In 1821, La Española reached its independence from the Spanish Crown in a peaceful way, with amicable transactions. This period is known in history as the Ephemeral Independence, since soon after, the Haitian army, lead by Jean-Pierre Boyer, invaded the Dominican territory, occupying the country for 22 years.
The ‘bonds’ joining Spain with the Dominican Republic. The history of the Dominican Republic talks about an island that became the first city of the New World.
The University of Santo Domingo was founded on October 28, 1538 by papal bull In Apostolatus Culmine, issued by Pope Paul III, turning it into the first institution of higher education in America.
Columbus lighthouse was inaugurated and consecrated by Pope John Paul II during the celebration of the 500th anniversary of the “Discovery of America”
A photo reveals time and introduces us to the characters of an era that was painted black and white. The absence of rainbow colors at the beginning of this guardian wonder of memories let us to imagination when dressing them with other tones.
On December 5, 1492 Christopher Columbus founded on the island La Española (what is today Haiti and Dominica Republic) the first European colony in the New World. In this way, the Spanish colonization of America begins, the domination would continue until the nineteenth century when the Spanish American independence occurs.
The Dominican Republic was founded as a colony of Spain, but it was only under its domain until the French arrived in 1605 and left a great stamp on the island. They settled in the northwest part of La Española from where they manage to get the Spanish colony of Santo Domingo.
Santo Domingo was the first city conquered by Christopher Columbus when he arrived to the New World and from where he carried out various expeditions.
On April 24, 1965, the Dominican Republic awakens plagued by shots. On the one hand, civilian population and the military that supported Juan Bosch, who had been constitutionally elected as president.
The luminous squares and alleys of the Colonial City in Santo Domingo hide a very little explored and virtually inaccessible underworld, including miles of galleries and defensive mazes strategically used for underground connection of the most emblematic buildings of the first city in the New World as well as those next to the old wall west that surround the area, and for protection from the invasions.
One of the stories that the writer, lawyer and Dominican poet César Nicolás Penson Matos outlined on the paper, was that of the murderer, Juan Rincón.
Women have always been played a very important role in the history of mankind. The Dominican Republic is not exempt from that prominent and heroic role. We are talking about the mother of the national hero Juan Pablo Duarte, Manuela Díez, whom the historian, Alfau Durán, glorified because she not only gave birth to a man of such moral and political altitude but also had an important position in a female select group that somehow had an active participation in Dominican Independence movement and Republic proclamation in 1844.
That Tuesday on May 30th before 10 pm, shots in the distance alerted attendants to a bingo close to what is today the Center for Heroes, something was going on. In a discreet way, as was customary in Trujillo’s time, everyone picked up their things and went home.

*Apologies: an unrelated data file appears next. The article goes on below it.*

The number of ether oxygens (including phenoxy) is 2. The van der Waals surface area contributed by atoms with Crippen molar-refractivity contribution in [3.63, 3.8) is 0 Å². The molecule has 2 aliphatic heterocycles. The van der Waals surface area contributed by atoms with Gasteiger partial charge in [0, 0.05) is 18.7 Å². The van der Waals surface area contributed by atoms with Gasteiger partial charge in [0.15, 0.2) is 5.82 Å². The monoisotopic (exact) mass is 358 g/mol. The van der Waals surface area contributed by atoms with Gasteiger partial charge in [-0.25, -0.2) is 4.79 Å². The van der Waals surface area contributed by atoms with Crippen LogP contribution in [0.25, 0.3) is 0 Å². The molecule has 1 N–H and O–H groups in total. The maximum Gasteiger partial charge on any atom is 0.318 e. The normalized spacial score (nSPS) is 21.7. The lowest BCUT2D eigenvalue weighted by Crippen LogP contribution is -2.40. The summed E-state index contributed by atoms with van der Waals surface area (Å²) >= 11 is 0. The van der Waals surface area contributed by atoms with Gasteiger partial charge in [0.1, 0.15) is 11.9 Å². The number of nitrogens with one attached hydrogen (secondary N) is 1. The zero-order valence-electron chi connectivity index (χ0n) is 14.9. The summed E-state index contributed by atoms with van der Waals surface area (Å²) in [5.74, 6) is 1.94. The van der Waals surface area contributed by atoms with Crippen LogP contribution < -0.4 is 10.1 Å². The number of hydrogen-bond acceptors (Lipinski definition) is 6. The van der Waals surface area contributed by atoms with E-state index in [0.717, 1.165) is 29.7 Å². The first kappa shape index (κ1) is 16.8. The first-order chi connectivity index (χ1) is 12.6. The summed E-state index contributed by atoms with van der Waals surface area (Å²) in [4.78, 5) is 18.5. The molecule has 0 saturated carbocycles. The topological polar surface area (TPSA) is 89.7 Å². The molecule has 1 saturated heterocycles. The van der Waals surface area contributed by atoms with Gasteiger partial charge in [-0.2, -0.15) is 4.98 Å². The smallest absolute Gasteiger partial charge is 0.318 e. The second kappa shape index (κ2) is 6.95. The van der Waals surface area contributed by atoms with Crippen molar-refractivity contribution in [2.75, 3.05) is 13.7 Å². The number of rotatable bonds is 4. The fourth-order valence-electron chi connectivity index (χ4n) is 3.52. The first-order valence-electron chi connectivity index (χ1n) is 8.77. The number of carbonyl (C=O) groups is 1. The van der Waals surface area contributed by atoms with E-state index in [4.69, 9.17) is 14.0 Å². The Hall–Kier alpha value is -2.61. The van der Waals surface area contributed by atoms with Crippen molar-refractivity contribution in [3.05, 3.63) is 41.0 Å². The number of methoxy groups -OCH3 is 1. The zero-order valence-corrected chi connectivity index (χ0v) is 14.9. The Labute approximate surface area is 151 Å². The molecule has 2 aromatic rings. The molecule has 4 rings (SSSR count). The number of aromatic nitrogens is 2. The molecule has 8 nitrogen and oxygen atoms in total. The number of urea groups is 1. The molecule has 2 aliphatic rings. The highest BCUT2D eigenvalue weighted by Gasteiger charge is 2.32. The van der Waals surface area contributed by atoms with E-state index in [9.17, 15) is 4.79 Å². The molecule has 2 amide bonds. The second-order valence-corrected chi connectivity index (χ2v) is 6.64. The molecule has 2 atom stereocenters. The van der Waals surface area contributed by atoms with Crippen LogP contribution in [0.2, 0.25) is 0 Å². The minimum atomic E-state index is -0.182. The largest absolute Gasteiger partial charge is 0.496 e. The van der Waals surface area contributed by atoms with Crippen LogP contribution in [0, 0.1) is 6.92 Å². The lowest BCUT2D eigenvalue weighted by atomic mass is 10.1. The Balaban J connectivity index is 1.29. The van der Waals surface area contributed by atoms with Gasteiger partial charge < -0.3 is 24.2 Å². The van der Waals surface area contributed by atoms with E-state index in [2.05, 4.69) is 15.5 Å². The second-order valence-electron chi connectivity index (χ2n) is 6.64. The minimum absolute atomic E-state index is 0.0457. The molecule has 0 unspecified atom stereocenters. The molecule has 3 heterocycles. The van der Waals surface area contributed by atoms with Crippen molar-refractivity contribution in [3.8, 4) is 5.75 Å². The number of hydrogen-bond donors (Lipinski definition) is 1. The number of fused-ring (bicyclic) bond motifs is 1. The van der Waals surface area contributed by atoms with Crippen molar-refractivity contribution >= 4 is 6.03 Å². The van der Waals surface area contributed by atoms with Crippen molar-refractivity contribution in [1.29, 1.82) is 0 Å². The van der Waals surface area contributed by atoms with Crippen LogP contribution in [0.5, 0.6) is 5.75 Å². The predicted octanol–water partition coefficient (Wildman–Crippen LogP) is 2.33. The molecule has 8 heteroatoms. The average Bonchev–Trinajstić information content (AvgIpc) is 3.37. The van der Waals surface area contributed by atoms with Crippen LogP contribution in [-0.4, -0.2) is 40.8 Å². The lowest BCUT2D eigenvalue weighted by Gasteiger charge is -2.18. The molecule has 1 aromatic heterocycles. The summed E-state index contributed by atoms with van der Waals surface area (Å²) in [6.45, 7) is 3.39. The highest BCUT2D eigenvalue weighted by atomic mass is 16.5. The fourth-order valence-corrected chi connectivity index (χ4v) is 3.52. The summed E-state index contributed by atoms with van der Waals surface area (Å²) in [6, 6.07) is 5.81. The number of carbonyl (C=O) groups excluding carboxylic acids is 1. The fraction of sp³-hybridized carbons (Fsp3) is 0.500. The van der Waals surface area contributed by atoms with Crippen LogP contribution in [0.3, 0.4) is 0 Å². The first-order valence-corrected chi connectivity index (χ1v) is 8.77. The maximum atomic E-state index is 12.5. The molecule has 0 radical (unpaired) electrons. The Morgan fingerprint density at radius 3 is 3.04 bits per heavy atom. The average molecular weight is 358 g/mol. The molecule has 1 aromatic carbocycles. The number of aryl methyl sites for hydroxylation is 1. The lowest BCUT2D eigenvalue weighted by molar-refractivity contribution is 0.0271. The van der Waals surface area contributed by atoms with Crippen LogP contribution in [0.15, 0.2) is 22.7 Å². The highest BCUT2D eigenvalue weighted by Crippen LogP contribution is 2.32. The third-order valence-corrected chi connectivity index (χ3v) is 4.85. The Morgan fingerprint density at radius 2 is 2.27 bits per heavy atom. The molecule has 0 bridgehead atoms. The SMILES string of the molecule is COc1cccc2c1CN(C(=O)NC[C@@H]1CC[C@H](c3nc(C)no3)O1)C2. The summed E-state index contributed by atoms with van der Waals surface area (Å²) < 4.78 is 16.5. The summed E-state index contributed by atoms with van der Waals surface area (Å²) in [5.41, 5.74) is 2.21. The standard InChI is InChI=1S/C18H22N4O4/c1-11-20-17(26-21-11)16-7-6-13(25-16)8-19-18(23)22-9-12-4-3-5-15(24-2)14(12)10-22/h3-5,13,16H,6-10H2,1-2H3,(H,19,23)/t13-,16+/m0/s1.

The restoration period finished with the victory of Dominicans after the Spaniard troops withdrawal. The Spaniard courts ordered the deployment of their troops due to the high costs of maintaining them in war. They came to the conclusion that there was no need to carry on fighting over the Dominican territory. This event set the starting point for the improvement of communication channels in Dominican Republic. Over all of them, the rail was taking its great momentum in the history of the island.
In the middle of the Second Republic while concluding the Restoration of the country in 1865 by the American intervention, Ercilia Pepin was born in Santiago de los Caballeros in 1886. Her parents, Jose Pepin and Edelmira Estrella were part of the city’s elite so she had a childhood surrounded by intellectuals and politicians. In fact, she was the niece of the legendary and audacious politician and military Perico Pepin.
He said that piety, instruction and caution should be values that govern the lives of everyone. Thus, Monsignor Nouel said in many of his letters, with his firm eyes to the crucifix, according to the National Archives of the Nation, that his greatest reward was the welfare of souls.
People are identified by a name and one or two surnames depending on the region. For example, in Argentina until 2008 it was used only father’s surname. To conect our surnames with our ancestors’ is not only an act of faith it’s also an evolutionary sign of our roots. The name connects you to a lineage, and we all need that connection, especially from a certain point of life where you start to think about finitude and therefore the ancestors and progeny we left.
Winners and losers write the history books, talking about heroic battles and extreme situations that trigger conquests. It is often difficult to find out the real facts but through the oral tradition it can get as close as possible to the truth, as the case of the first battle between Europeans and Amerindians in the battle of Santo Cerro in March 1495.
From Veracruz’s Port, an amazing destination because its wonderful beaches, the Spanish fleet was returning to the Peninsula. In the convoy, made up of thirty ships, El Concepción shone with its own light, it was a 600-ton galleon that had been built in La Habana in 1620.